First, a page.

Ballot boxes of varied patterns were secured and filled with ballots marked just as they desired. Some ballots were for republicans, some for democrats, and some marked wrong so as to indicate the votes of illiterates. The majorities, of course, were invariably such as suited the democrats. The ballots were all carefully counted and arranged; and tabulated statements of the votes cast put in. A sheet for the returns was put in, only awaiting the signatures of the officials at the various precincts in order to be complete. These boxes were carried by trusted messengers to their destinations.
On election day, not these boxes, but boxes similar to them were used to receive the ballots. On the night of the election, the ballot boxes that actually received the votes were burned with all their contents and the boxes and ballots from Richmond were substituted. The judges of election took out the return sheet, already prepared, signed it and returned it to Richmond forthwith. Thus it could always be known thirty days ahead just what the exact vote in detail was to be throughout the entire state. In fact a tabulated statement was prepared and printed long before election day.
Leonard paid a clerk at headquarters five thousand dollars for one of these tabulated statements. With this he hurried on to Washington and secretly placed it before the Republican Congressional Campaign Committee, with the understanding that it was to be used after election day as a basis for possible contest. Fifteen of the most distinguished clergymen in the nation were summoned to Washington and made affidavits, stating that they had seen this tabulated statement twenty days before the election took place.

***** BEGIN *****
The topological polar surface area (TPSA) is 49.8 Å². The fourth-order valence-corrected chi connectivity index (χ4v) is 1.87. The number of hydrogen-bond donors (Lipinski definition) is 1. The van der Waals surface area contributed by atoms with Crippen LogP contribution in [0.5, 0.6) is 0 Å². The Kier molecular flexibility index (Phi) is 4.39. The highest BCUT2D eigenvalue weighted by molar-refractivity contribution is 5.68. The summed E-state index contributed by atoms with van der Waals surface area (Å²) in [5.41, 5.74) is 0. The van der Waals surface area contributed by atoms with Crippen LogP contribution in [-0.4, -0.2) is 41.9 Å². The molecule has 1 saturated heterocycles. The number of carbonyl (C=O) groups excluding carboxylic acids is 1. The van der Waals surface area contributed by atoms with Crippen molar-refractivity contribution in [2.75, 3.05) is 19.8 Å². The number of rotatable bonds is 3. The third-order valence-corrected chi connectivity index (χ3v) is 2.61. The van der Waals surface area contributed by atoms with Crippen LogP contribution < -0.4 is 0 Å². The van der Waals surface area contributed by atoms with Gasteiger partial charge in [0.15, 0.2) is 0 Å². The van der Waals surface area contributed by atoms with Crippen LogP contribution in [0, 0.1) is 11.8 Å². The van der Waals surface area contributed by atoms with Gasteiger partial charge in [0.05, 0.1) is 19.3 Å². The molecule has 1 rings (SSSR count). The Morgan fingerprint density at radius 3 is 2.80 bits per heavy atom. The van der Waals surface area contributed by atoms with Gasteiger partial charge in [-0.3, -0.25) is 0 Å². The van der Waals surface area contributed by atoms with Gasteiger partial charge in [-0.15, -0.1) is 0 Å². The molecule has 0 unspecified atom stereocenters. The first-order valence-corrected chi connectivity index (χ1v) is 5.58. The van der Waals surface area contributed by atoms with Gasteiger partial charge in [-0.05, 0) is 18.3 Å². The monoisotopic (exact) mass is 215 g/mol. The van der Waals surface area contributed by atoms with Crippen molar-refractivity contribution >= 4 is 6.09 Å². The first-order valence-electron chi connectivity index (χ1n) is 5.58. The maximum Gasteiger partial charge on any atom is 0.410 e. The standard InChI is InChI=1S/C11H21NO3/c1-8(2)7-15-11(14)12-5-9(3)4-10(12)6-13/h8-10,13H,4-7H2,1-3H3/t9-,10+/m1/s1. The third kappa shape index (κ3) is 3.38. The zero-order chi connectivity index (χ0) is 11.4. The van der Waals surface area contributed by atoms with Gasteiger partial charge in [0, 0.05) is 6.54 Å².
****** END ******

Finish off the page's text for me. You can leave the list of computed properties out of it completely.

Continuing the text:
When Virginia’s returns came in they were found to correspond in every detail to this tabulated report.
As nothing but a prophet, direct from God, could have foreseen the results exactly as they did occur, this tabulated statement was proof positive of fraud on a gigantic scale.
With this and a mass of other indisputable evidence at his back, secured by the shrewd Leonard, Bernard entered the contest for his seat. The House of Representatives was democratic by a small majority. The contest was a long and bitter one. The republicans were solidly for Bernard. The struggle was eagerly watched from day to day. It was commonly believed that the democrats would vote against Bernard, despite the clear case in his favor.
The day to vote on the contest at last arrived and the news was flashed over the country that Bernard had triumphed. A handful of democrats had deserted their party and voted with the republicans. Bernard’s father had redeemed his promise of secret support. Bernard’s triumph in a democratic house caused the nation to rub its eyes and look again in wonder.
The colored people hailed Bernard as the coming Moses. “Belgrave, Belgrave, Belgrave,” was on every Negro tongue. Poems were addressed to him. Babies were named after him. Honorary titles were showered upon him. He was in much demand at fairs and gatherings of notable people. He accepted every invitation of consequence, whenever possible, and traveled far and wide winning friends by his bewitching eloquence and his pleasing personality.